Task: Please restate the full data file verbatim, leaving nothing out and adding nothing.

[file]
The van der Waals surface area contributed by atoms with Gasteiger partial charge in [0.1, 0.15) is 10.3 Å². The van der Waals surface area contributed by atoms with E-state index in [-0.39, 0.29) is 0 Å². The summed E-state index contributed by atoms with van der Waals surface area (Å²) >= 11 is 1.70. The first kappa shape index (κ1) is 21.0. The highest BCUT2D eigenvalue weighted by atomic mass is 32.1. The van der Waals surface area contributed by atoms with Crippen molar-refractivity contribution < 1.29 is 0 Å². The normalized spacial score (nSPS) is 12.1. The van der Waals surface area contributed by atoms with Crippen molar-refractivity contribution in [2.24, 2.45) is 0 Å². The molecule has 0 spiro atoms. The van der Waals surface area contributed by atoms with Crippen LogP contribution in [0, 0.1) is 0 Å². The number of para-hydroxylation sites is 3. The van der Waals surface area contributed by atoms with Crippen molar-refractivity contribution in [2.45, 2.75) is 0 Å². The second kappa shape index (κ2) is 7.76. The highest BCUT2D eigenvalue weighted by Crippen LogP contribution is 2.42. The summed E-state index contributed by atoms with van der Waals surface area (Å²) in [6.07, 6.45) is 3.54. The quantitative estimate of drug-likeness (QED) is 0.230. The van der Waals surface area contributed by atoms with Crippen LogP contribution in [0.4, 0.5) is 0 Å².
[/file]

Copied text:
The van der Waals surface area contributed by atoms with Gasteiger partial charge in [0.1, 0.15) is 10.3 Å². The van der Waals surface area contributed by atoms with E-state index in [-0.39, 0.29) is 0 Å². The summed E-state index contributed by atoms with van der Waals surface area (Å²) >= 11 is 1.70. The first kappa shape index (κ1) is 21.0. The highest BCUT2D eigenvalue weighted by atomic mass is 32.1. The van der Waals surface area contributed by atoms with Crippen molar-refractivity contribution < 1.29 is 0 Å². The normalized spacial score (nSPS) is 12.1. The van der Waals surface area contributed by atoms with Crippen molar-refractivity contribution in [2.24, 2.45) is 0 Å². The molecule has 0 spiro atoms. The van der Waals surface area contributed by atoms with Crippen LogP contribution in [0, 0.1) is 0 Å². The number of para-hydroxylation sites is 3. The van der Waals surface area contributed by atoms with Crippen molar-refractivity contribution in [2.45, 2.75) is 0 Å². The second kappa shape index (κ2) is 7.76. The highest BCUT2D eigenvalue weighted by Crippen LogP contribution is 2.42. The summed E-state index contributed by atoms with van der Waals surface area (Å²) in [6.07, 6.45) is 3.54. The quantitative estimate of drug-likeness (QED) is 0.230. The van der Waals surface area contributed by atoms with Crippen LogP contribution in [0.4, 0.5) is 0 Å².